Scientists at the Agricultural Research Service (ARS) have taken a noninvasive tenderness prediction system used in estimating beef tenderness and applied it to pork, according to a report appearing in Taking Stock, an electronic newsletter distributed by the American Society of Animal Science.

The technology, developed in the ’90s, is based on visible and near-infrared reflectance spectrometry, which helps identify U.S. Select beef carcasses with outstanding tenderness in the ribeye/strip loin muscle. Food technologists Steven Shackelford, Andy King and Tommy Wheeler, in the Meat Safety and Quality Research Unit at the Roman L. Hruska Meat Animal Research Center, Clay Center, NE, invented the system and tested it on more than 4,000 beef carcasses and 1,800 boneless pork loins.

Working with the National Cattlemen’s Beef Association, researchers have shown how the technology could be applied on the ribeye during carcass grading at commercial processing facilities and to individual cuts of meat after aging. They also partnered with the National Pork Board to successfully predict tenderness of boneless pork loins during the boning and trimming process.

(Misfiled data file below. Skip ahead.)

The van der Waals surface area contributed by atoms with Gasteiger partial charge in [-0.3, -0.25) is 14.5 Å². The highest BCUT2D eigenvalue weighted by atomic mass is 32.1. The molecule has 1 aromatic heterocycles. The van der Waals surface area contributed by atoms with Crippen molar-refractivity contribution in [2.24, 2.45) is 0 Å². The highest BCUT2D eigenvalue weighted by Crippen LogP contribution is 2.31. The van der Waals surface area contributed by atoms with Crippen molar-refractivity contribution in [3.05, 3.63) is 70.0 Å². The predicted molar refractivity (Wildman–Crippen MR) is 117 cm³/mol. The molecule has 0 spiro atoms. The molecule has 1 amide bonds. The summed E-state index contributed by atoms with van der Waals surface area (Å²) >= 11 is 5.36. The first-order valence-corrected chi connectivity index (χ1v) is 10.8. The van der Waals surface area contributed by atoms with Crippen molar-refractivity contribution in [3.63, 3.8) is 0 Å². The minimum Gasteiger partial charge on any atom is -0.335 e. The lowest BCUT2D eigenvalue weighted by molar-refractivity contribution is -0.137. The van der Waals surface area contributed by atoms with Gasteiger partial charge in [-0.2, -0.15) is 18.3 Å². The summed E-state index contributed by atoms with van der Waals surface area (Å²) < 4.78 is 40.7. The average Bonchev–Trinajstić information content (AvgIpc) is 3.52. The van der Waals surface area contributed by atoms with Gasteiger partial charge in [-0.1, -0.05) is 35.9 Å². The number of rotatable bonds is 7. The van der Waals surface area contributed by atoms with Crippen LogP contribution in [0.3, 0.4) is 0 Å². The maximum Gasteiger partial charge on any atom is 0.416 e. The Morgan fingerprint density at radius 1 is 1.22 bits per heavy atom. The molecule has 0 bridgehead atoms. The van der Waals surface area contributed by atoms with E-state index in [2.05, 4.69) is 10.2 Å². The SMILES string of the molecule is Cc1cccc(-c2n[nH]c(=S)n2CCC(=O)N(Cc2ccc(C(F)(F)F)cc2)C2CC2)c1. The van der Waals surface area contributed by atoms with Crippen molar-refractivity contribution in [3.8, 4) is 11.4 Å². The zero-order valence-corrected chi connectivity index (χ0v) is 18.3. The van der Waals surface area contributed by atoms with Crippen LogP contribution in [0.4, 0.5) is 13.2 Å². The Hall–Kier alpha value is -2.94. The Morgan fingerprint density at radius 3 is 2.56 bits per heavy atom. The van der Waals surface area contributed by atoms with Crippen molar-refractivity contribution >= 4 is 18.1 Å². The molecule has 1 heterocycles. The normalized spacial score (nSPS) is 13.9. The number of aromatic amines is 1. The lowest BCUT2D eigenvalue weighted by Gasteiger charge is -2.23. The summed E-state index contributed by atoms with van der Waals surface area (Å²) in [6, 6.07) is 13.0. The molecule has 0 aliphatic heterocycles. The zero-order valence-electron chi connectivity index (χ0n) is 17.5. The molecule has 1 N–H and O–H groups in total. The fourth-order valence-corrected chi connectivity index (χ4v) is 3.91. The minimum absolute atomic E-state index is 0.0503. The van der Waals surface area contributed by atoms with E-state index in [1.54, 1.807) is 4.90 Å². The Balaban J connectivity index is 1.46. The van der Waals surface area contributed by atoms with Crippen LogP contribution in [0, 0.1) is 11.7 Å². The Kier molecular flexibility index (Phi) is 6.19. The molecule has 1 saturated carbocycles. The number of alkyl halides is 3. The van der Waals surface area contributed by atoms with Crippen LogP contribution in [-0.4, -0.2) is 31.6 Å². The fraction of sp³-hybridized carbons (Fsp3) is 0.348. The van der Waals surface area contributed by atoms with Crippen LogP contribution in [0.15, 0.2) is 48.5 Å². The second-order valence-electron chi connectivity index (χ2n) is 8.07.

Recognizing that some steaks and chops turn brown quicker than others and often have to be sold at a discount or thrown away, scientists were able to modify the system to predict color stability. They looked at environmental factors, such as lighting and oxygen consumption, by simulating a retail display case to mimic the conditions steaks are exposed to in a traditional supermarket.

They also studied variations in genetic pedigrees of 500 animals and found considerable differences in color stability.  This suggests that color stability might be improved through genetic selection.

Scientists continue to assess the many applications of the system, which has shown to be efficient and cost-effective in predicting tenderness and color stability in beef and pork.